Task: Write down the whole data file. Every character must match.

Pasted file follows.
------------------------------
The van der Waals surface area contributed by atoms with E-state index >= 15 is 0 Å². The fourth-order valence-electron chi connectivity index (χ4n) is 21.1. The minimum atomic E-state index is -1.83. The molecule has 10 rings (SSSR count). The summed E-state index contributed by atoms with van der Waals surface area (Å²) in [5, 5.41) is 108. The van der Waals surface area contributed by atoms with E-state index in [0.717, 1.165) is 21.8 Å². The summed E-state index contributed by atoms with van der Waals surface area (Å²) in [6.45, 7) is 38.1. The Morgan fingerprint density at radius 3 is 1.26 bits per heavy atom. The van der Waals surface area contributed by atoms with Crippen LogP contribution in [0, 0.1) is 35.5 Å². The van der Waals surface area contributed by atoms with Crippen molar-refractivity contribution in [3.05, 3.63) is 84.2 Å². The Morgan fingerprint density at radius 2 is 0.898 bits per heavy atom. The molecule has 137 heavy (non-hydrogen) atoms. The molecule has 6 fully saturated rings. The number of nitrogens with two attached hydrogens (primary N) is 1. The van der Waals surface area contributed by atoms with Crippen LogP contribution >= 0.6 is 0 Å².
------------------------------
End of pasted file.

The van der Waals surface area contributed by atoms with E-state index >= 15 is 0 Å². The fourth-order valence-electron chi connectivity index (χ4n) is 21.1. The minimum atomic E-state index is -1.83. The molecule has 10 rings (SSSR count). The summed E-state index contributed by atoms with van der Waals surface area (Å²) in [5, 5.41) is 108. The van der Waals surface area contributed by atoms with E-state index in [0.717, 1.165) is 21.8 Å². The summed E-state index contributed by atoms with van der Waals surface area (Å²) in [6.45, 7) is 38.1. The Morgan fingerprint density at radius 3 is 1.26 bits per heavy atom. The van der Waals surface area contributed by atoms with Crippen LogP contribution in [0, 0.1) is 35.5 Å². The van der Waals surface area contributed by atoms with Crippen molar-refractivity contribution in [3.05, 3.63) is 84.2 Å². The Morgan fingerprint density at radius 2 is 0.898 bits per heavy atom. The molecule has 137 heavy (non-hydrogen) atoms. The molecule has 6 fully saturated rings. The number of nitrogens with two attached hydrogens (primary N) is 1. The van der Waals surface area contributed by atoms with Crippen LogP contribution >= 0.6 is 0 Å².